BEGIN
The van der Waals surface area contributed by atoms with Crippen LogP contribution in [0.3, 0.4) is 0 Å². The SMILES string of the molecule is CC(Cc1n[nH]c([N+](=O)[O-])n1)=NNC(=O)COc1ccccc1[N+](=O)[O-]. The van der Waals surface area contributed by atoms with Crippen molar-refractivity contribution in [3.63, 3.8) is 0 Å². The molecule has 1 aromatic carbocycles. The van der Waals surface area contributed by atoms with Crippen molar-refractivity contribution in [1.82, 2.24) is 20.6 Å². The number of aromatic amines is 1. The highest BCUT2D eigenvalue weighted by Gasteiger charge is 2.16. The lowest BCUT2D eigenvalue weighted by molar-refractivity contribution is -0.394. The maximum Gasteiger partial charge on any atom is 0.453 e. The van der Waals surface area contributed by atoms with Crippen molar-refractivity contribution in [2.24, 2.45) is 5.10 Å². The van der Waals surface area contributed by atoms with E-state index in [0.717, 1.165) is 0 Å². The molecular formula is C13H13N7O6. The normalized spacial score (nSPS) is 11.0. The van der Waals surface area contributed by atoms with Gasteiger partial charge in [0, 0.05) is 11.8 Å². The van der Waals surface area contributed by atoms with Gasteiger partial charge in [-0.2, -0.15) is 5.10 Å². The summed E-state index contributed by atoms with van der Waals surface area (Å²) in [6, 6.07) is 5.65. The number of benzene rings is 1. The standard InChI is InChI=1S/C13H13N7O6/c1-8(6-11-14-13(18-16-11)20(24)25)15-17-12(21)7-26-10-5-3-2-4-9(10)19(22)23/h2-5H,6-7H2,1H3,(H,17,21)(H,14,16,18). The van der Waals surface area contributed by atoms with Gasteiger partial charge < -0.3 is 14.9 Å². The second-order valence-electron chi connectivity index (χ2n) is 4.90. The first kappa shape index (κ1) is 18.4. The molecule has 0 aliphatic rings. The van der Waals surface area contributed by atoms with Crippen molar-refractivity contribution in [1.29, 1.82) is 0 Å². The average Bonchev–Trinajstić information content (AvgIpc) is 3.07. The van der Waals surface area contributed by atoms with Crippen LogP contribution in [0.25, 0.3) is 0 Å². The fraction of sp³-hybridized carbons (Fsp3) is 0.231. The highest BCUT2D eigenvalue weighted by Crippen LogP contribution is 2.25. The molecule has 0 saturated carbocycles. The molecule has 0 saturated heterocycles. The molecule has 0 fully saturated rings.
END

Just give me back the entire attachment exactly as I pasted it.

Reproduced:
The van der Waals surface area contributed by atoms with Crippen LogP contribution in [0.3, 0.4) is 0 Å². The SMILES string of the molecule is CC(Cc1n[nH]c([N+](=O)[O-])n1)=NNC(=O)COc1ccccc1[N+](=O)[O-]. The van der Waals surface area contributed by atoms with Crippen molar-refractivity contribution in [3.63, 3.8) is 0 Å². The molecule has 1 aromatic carbocycles. The van der Waals surface area contributed by atoms with Crippen molar-refractivity contribution in [1.82, 2.24) is 20.6 Å². The number of aromatic amines is 1. The highest BCUT2D eigenvalue weighted by Gasteiger charge is 2.16. The lowest BCUT2D eigenvalue weighted by molar-refractivity contribution is -0.394. The maximum Gasteiger partial charge on any atom is 0.453 e. The van der Waals surface area contributed by atoms with Crippen molar-refractivity contribution in [2.24, 2.45) is 5.10 Å². The van der Waals surface area contributed by atoms with E-state index in [0.717, 1.165) is 0 Å². The molecular formula is C13H13N7O6. The normalized spacial score (nSPS) is 11.0. The van der Waals surface area contributed by atoms with Gasteiger partial charge in [0, 0.05) is 11.8 Å². The van der Waals surface area contributed by atoms with Gasteiger partial charge in [-0.2, -0.15) is 5.10 Å². The summed E-state index contributed by atoms with van der Waals surface area (Å²) in [6, 6.07) is 5.65. The number of benzene rings is 1. The standard InChI is InChI=1S/C13H13N7O6/c1-8(6-11-14-13(18-16-11)20(24)25)15-17-12(21)7-26-10-5-3-2-4-9(10)19(22)23/h2-5H,6-7H2,1H3,(H,17,21)(H,14,16,18). The van der Waals surface area contributed by atoms with Gasteiger partial charge < -0.3 is 14.9 Å². The second-order valence-electron chi connectivity index (χ2n) is 4.90. The first kappa shape index (κ1) is 18.4. The molecule has 0 aliphatic rings. The van der Waals surface area contributed by atoms with Crippen molar-refractivity contribution in [1.29, 1.82) is 0 Å². The average Bonchev–Trinajstić information content (AvgIpc) is 3.07. The van der Waals surface area contributed by atoms with Crippen LogP contribution in [0.25, 0.3) is 0 Å². The fraction of sp³-hybridized carbons (Fsp3) is 0.231. The highest BCUT2D eigenvalue weighted by Crippen LogP contribution is 2.25. The molecule has 0 saturated carbocycles. The molecule has 0 saturated heterocycles. The molecule has 0 fully saturated rings.